Boogie Nights

You’ll be tempted to start doing your favorite disco dance when you see how fast the after-dark speck action is this month south of DuLarge.

Now I know what driving against contra-flow must feel like. The boats that were getting out of Bayou DuLarge down at Jug’s were making it difficult for us to get in. However, had it not been for the brutal heat that has gripped Louisiana this summer, we might have been among the ones leaving rather than launching.“That’s not true,” said Capt. Marty LaCoste with Absolute Fishing Charters. “I would be launching late even if it we weren’t having this searing heat. I fish at night from April through August no matter what the weather is doing. Fishing at night is all about the bite under the light; the cooler temperature is just a bonus.”

LaCoste has been catching trout under the lights below the mouth of Bayou DuLarge for the last 13 years, and this night he wanted me to experience the thrill of slinging in trout that we could hardly see two at a time.

As we idled past rows of camps on either side of us, LaCoste pointed out to his friend Capt. Joel Wakeland with Big Red Charters that he hoped it would be “slicked out tonight.” I had news for him; the likelihood of the wind not blowing while I was in his boat was slim to none.

“I’m a walking wind machine,” I exclaimed. “You want to go fly a kite, you call me to make sure the wind is blowing. You want to get in some sailboat time, bring me along. If you want it to be slicked out — you should have left me at the landing.”

By the time we hit the mouth of Bayou DuLarge, it was evident that my inner turbines were starting to spin. The chop heading out into the Gulf of Mexico wasn’t too bad, but it brought to mind something LaCoste had explained back at the landing.

“When the water is clean and slick calm,” he had started, “we like to throw topwaters. It’s amazing to see all the trout that will come up to investigate and try to bite it. We’ll see them swimming below the topwater 10 to 15 at a time. They’ll follow it all the way to the boat if one of them doesn’t smack it first.”

So the thrill of the topwater bite wasn’t going to happen, but as he idled up toward Ship Shoal 26 at what is called The Pickets, a group of rigs just to the west of Coon Point, LaCoste grabbed my rod that had one salt & pepper MirrOlure Soft Sardine and one glow/chartreuse V&M Marsh Minnow looped around the reel handle.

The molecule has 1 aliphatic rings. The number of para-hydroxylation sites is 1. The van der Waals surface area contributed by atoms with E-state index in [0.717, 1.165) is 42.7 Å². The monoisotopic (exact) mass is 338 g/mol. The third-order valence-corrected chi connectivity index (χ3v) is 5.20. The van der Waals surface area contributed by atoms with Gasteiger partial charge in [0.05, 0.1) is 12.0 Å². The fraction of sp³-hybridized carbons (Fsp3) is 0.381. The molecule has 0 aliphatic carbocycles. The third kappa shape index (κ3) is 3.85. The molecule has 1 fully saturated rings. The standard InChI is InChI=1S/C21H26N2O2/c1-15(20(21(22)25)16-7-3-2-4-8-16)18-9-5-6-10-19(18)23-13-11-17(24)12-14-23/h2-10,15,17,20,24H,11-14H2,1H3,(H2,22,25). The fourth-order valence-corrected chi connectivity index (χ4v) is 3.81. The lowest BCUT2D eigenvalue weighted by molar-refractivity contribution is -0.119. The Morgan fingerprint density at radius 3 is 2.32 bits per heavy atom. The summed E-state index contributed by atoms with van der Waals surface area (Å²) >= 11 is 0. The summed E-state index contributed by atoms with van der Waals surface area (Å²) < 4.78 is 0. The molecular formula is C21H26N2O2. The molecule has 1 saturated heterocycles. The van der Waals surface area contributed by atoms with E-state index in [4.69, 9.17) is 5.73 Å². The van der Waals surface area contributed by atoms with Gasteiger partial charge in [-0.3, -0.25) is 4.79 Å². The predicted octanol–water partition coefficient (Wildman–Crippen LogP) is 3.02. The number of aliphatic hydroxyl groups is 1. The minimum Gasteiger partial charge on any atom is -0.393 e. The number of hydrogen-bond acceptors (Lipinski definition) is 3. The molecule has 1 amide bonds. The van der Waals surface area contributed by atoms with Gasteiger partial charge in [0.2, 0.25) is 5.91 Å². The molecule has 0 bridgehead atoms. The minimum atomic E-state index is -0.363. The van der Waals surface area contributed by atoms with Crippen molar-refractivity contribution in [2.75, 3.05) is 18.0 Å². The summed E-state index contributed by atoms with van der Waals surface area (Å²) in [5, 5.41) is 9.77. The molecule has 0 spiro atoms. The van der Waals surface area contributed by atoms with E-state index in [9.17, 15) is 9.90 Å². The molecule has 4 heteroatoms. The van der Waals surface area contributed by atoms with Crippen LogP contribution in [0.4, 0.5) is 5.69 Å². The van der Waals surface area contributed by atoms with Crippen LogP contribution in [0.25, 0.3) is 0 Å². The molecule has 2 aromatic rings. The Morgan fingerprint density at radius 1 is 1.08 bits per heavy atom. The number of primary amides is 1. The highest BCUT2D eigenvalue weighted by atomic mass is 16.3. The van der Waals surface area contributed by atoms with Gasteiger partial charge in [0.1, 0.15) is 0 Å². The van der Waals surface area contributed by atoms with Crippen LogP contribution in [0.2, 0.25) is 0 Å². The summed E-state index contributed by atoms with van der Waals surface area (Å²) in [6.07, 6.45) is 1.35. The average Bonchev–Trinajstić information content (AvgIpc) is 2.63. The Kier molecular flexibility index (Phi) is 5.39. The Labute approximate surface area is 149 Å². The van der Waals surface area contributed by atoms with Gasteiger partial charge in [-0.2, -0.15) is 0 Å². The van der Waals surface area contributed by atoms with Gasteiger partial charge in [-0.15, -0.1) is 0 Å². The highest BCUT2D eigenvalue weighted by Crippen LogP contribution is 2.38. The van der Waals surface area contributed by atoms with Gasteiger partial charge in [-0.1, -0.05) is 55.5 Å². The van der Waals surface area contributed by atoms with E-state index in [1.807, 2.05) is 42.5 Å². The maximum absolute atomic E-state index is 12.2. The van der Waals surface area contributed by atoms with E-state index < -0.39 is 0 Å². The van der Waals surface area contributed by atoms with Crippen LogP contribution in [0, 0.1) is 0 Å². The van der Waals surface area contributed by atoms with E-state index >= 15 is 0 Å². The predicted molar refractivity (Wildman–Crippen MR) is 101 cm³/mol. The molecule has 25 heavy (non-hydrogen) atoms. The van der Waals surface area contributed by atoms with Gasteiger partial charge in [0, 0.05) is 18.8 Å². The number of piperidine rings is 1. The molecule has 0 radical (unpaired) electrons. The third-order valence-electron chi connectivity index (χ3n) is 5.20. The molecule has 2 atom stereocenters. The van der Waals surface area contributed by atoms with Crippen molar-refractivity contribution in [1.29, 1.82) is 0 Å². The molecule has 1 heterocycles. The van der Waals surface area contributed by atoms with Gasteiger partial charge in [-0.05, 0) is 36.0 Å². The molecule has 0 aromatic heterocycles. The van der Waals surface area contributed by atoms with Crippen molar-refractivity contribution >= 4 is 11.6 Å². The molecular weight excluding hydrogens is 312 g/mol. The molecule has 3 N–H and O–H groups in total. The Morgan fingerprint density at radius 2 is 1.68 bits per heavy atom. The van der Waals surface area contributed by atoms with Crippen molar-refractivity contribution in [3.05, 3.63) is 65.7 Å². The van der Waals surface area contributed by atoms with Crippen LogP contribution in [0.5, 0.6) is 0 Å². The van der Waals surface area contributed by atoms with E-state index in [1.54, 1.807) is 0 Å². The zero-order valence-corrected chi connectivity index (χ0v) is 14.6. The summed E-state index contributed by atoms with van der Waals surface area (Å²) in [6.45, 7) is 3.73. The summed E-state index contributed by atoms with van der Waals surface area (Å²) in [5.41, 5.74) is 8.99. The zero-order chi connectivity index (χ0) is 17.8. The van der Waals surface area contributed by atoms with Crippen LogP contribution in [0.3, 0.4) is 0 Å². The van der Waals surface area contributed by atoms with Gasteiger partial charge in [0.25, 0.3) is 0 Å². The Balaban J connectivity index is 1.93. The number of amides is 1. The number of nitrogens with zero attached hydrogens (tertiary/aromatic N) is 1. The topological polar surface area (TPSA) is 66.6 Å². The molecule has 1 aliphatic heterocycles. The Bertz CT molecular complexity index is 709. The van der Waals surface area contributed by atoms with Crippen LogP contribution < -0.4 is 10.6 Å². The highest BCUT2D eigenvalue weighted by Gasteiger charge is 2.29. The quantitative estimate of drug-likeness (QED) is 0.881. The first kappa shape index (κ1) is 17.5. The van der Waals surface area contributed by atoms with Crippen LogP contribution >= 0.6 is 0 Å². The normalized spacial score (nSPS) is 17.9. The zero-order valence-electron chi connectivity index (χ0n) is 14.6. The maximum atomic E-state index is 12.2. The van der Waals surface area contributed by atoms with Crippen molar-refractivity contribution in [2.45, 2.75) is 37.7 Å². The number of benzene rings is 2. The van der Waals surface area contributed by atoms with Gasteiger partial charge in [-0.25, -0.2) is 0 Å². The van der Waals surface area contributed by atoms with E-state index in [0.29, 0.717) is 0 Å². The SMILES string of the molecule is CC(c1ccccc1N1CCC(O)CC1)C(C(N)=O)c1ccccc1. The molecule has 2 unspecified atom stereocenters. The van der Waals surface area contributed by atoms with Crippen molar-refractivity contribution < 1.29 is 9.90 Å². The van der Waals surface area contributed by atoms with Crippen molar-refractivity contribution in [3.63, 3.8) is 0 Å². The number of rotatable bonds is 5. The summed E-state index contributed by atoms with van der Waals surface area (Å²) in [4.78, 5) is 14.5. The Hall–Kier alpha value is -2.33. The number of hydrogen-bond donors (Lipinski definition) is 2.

“This is all you’re going to need tonight,” he assured. “We ought to be able to bust them up big time on these tandem rigs. Now all we got to do is sit back and wait on the boogie to begin.”

We didn’t have to wait too long. Before the sun sank below the western horizon, we were already getting bumps on our tandem rigs. The initial flurry turned out to be a school of white trout, but we picked up a few nice specks before it got dark. LaCoste said these fish were lagniappe.

After unhooking one of the larger trout of the trip, LaCoste noticed a rig worker walking the platform overhead. Knowing that this fellow would have the goods on what was going on, he engaged him in some small talk about the fishing.

“Da trout been turning on ‘bout 11 o’clock,” said Travis Freeman from down on Bayou Blue. “I catch a few good specks every night, me. Dey been some big trout hitting every now and den, too.”

Freeman made a cast from the top of the platform.

“I like to fish up here to see if dey hitting before I walk down,” he said. “I get a couple bumps, I come down and fish a while. Been catching some by dat corner you fishing right now. And from up here I can see dem swimming around under dose lights.”

Acting as our eye-in-the-sky, Freeman kept up the aerial advice as we continued to work around the rig. Not wanting to lose his best spot to a late arriver, LaCoste got in position between two big sections of the rig, and dropped his anchor. All we did for the next hour was haul water.

“This is when most people would leave,” said Wakeland as the edge between light and darkness was just starting to get distinctive. “The big bite doesn’t always happen right at sunset. It all depends on what the bait is doing. Sometimes we start catching them right away, and sometimes they don’t turn on until an hour or two after dark.”